Infoscience

Conference paper

# Leakage-resilient non-malleable codes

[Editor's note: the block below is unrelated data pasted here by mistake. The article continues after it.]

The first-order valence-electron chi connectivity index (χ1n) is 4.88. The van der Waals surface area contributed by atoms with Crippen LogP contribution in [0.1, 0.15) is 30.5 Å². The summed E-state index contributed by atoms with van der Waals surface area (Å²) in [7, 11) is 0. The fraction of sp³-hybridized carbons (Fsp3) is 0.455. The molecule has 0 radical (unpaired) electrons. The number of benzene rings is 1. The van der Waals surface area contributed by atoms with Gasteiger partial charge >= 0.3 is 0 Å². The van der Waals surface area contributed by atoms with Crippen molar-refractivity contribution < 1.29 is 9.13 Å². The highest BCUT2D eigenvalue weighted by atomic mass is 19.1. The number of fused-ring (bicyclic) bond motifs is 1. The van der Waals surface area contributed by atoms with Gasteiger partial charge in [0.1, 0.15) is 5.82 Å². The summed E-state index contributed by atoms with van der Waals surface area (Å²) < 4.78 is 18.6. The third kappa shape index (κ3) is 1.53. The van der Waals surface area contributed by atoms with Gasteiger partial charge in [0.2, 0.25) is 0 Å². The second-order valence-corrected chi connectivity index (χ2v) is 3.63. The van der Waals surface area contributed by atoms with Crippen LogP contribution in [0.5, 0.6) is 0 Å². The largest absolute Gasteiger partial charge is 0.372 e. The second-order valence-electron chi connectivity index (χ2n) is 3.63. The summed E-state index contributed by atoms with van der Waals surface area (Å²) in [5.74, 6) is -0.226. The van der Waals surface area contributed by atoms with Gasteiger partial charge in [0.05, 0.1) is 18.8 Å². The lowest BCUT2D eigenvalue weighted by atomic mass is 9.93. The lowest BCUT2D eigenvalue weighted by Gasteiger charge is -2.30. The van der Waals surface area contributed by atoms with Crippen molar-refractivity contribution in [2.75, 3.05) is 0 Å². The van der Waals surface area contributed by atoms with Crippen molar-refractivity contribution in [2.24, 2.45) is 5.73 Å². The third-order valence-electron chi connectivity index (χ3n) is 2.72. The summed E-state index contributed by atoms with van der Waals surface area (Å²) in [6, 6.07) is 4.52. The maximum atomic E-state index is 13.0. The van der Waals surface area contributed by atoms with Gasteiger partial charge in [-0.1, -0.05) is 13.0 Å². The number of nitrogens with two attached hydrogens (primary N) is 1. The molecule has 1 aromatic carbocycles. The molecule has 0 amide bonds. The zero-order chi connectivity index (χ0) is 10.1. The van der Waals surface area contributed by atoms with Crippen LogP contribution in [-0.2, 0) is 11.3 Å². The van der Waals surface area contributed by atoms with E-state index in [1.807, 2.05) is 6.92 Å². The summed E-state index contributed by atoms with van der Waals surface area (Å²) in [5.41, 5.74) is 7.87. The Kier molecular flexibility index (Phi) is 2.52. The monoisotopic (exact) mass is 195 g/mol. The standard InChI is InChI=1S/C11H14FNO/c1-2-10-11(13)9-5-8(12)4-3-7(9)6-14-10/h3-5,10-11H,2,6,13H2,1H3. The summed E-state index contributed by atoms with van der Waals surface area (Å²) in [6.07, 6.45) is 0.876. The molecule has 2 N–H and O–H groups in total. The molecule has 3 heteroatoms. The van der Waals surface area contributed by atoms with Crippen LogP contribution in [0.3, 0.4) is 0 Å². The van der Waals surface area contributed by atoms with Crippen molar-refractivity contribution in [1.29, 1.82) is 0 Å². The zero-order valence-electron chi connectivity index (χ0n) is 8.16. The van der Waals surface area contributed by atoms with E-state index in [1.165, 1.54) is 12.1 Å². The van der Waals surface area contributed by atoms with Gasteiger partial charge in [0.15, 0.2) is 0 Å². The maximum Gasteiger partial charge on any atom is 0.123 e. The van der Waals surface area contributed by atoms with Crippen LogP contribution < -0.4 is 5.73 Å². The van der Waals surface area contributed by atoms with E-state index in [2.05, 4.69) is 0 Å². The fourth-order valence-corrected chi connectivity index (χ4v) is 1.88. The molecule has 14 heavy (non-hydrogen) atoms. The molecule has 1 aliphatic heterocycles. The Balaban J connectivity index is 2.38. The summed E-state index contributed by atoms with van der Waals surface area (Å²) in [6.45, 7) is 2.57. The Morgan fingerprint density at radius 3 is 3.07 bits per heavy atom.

A recent trend in cryptography is to construct cryptosystems that are secure against physical attacks. Such attacks are usually divided into two classes: the leakage attacks in which the adversary obtains some information about the internal state of the machine, and the tampering attacks where the adversary can modify this state. One of the popular tools used to provide tamper-resistance are the non-malleable codes introduced by Dziembowski, Pietrzak and Wichs (ICS 2010). These codes can be defined in several variants, but arguably the most natural of them are the information-theoretically secure codes in the k-split-state model (the most desired case being k=2). Such codes were constucted recently by Aggarwal et al. (STOC 2014). Unfortunately, unlike the earlier, computationally-secure constructions (Liu and Lysyanskaya, CRYPTO 2012) these codes are not known to be resilient to leakage. This is unsatisfactory, since in practice one always aims at providing resilience against both leakage and tampering (especially considering tampering without leakage is problematic, since the leakage attacks are usually much easier to perform than the tampering attacks). In this paper we close this gap by showing a non-malleable code in the $2$-split state model that is secure against leaking almost a $1/12$-th fraction of the bits from the codeword (in the bounded-leakage model). This is achieved via a generic transformation that takes as input any non-malleable code $(\Enc,\Dec)$ in the $2$-split state model, and constructs out of it another non-malleable code $(\Enc',\Dec')$ in the $2$-split state model that is additionally leakage-resilient. The rate of $(\Enc',\Dec')$ is linear in the rate of $(\Enc,\Dec)$. Our construction requires that $\Dec$ is symmetric, i.e., for all $x, y$, it is the case that $\Dec(x,y) = \Dec(y,x)$, but this property holds for all currently known information-theoretically secure codes in the $2$-split state model. In particular, we can apply our transformation to the code of Aggarwal et al., obtaining the first leakage-resilient code secure in the split-state model. Our transformation can be applied to other codes (in particular it can also be applied to a recent code of Aggarwal, Dodis, Kazana and Obremski constructed in the work subsequent to this one).